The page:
It is surprising, for those who lose sight, how difficult this is, although for those blind from birth it is, of course, their natural form of knowledge. I well remember, as a recently blinded person, learning again to play chess with my children. How difficult I found it to remember that in the case of the blind one not only moves the pieces with one’s fingers; one knows the whole structure of the board with one’s fingers. One must not try to hold in one’s imagination a picture of the board with its black and white pieces, but one must learn to play the game with one’s hands. One must let the hands solve that intricate puzzle of tiny relationships which is typical of tactile knowing.

In the last month, I have started to learn to play the piano. As I explore my major musical achievement so far, which is the key of C in contrary motion, I try to repress that image of the black and white notes of the keyboard which keeps coming before my mind. My hands are beyond light and darkness. To me it is nothing that there are black and white keys. My fingers have to learn that the keys are grouped in bunches spread out in rows across a space; some stick up and some are flat. They are arranged into these little groups of twos and threes. This is what my hands know and this is the way my mind has to work to play the piano. I must, in other words, have a tactile brain which will match my tactile form of knowing.

When we arrive at the third stage, the stage of discovering tactile beauty, we reach realms that are yet more subtle. Here, I think, there is not such a difference between those born blind and those who have lost some sight or all sight later in life. Just as sighted people need continual education in how to appreciate visual beauty, so blind people of all kinds need education in order to appreciate tactile beauty. It is foolish for blind people to sit around bemoaning the loss of the moon and the mountain. For us, beauty is more intimate, more concrete, more immediate, more particular. Gradually the blind rediscover the beauty of ordinary things. In the world of blind beauty we rediscover the loveliness of cups and saucers, of milk bottles and teaspoons, of rocks and bricks, of the bark of trees and the feel of human hair.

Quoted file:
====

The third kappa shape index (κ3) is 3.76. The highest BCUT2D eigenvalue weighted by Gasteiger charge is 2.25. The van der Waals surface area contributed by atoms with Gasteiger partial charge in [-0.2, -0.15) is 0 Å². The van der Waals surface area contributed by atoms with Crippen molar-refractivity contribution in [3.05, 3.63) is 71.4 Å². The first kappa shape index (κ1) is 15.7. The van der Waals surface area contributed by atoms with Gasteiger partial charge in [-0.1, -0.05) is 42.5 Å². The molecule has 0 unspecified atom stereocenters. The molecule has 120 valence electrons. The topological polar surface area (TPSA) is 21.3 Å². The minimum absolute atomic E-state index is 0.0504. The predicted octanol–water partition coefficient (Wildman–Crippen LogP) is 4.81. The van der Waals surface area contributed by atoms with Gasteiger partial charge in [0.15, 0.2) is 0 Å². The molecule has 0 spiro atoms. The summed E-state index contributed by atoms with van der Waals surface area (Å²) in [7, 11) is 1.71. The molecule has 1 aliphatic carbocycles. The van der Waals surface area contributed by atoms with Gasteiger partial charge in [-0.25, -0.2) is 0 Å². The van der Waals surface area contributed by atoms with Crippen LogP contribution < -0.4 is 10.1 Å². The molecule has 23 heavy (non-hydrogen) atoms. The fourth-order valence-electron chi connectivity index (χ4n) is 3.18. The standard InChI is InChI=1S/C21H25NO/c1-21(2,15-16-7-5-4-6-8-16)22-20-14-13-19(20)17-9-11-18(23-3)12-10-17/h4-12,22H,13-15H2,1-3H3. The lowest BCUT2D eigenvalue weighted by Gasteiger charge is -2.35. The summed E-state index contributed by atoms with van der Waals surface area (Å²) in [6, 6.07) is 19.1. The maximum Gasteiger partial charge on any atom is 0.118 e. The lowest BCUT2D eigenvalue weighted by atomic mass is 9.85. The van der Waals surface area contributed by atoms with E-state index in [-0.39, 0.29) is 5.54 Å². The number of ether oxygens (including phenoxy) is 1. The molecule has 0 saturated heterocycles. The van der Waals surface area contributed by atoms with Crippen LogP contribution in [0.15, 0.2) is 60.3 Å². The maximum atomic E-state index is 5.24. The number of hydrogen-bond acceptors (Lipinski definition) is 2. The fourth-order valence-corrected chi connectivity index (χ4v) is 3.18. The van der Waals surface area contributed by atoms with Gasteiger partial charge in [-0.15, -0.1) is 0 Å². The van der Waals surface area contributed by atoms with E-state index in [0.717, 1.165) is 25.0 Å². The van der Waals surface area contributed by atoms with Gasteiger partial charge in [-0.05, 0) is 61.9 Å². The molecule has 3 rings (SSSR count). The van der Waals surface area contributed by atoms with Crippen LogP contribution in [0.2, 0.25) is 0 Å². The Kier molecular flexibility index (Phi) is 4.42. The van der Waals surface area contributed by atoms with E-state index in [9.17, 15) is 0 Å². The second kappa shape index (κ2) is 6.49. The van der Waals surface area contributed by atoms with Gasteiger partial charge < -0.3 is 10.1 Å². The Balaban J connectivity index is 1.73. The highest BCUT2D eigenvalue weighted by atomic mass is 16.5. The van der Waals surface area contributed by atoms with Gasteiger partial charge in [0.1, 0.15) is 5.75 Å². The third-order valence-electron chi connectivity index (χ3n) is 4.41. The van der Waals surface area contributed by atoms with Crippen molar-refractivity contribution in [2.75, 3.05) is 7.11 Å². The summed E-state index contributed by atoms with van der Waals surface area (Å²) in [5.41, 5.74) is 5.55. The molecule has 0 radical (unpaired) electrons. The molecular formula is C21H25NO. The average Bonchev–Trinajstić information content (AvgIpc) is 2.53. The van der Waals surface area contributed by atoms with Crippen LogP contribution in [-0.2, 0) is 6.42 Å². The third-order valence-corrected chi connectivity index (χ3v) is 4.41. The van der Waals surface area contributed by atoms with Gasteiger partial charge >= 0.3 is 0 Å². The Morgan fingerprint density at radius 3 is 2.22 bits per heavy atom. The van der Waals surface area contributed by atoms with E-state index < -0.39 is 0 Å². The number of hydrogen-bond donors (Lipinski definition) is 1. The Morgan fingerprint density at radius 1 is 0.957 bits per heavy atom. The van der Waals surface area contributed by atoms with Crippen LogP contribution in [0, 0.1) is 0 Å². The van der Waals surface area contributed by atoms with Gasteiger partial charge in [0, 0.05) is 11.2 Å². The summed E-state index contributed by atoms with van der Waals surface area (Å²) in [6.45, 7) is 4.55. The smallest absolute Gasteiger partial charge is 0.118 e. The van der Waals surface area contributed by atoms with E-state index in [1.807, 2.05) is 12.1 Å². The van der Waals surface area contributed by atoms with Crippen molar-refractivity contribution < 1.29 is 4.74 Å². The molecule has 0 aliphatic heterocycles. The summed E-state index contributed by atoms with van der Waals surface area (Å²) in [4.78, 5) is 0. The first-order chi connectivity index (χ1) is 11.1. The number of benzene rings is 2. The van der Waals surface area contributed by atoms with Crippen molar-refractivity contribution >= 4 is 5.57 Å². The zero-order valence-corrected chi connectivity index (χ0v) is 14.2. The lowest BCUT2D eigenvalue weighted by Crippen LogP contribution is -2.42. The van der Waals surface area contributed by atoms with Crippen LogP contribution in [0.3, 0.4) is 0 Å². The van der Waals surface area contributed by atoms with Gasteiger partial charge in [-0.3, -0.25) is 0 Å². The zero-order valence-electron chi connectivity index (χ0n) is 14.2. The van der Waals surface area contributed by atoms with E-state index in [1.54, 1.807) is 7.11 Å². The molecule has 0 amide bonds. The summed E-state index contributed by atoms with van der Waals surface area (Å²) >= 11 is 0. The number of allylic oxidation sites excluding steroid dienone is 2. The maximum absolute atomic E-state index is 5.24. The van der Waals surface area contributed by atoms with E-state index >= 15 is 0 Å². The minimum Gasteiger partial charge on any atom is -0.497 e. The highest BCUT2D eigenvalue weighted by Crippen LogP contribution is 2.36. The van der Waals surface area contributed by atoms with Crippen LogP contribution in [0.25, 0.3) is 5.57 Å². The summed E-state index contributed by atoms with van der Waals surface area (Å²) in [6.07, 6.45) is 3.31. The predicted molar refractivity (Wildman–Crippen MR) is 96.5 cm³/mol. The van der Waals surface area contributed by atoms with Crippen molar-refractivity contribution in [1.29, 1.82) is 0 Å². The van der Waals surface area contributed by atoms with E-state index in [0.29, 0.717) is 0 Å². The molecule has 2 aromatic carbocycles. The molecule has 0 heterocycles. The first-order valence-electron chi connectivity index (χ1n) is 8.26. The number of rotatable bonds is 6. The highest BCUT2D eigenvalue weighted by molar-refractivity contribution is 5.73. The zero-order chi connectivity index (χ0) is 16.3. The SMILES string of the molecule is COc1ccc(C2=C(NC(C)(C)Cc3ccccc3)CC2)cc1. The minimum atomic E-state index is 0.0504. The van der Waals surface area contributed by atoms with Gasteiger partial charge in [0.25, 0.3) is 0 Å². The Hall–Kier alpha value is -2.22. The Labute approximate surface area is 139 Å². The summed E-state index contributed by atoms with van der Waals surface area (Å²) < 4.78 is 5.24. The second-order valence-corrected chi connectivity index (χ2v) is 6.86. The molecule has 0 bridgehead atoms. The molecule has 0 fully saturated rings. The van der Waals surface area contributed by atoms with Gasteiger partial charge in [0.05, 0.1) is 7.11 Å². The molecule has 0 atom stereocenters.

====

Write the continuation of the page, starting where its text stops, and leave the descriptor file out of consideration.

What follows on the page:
One of the remarkable things about tactile beauty is the element of surprise. I admit that not all tactile surprise is particularly beautiful, and I have frequently been surprised by a very tactile encounter with a lamp-post or the edge of a door. Nevertheless, one of the treasures of blindness is the great capacity to be surprised by joy. A dozen times a day we blind people find ourselves holding something in our hands, whether it is a cat or a cushion, and saying, ‘Oh, so that’s what it’s like.’ That capacity for immediate surprise is one of the delights of the tactile beauty which is only accessible to the blind.

I have spoken of the tactile brain. Now I would like to move on to the tactile heart, because, although we know with our brains, we feel with our hearts. How interesting that we should feel both with our fingers and with our hearts! It may be that in the case of the totally blind the intimate link between the eye and the finger is broken, but the other equally intimate connection between the finger and the heart may be restored.

Let us think how the tactile heart is used in religious imagination to express our response to God. In tactile doing, knowing and appreciating beauty, we find metaphors of our human condition before God. Do you remember how the Lord God made us human beings in the first place? Did God not kneel down in the dust of the earth and use fingers to mould us? Did God not hold us, warm against God’s own body, and breathe into us the breath of life? So we became living men and women. We are close to the heart of this tactile God.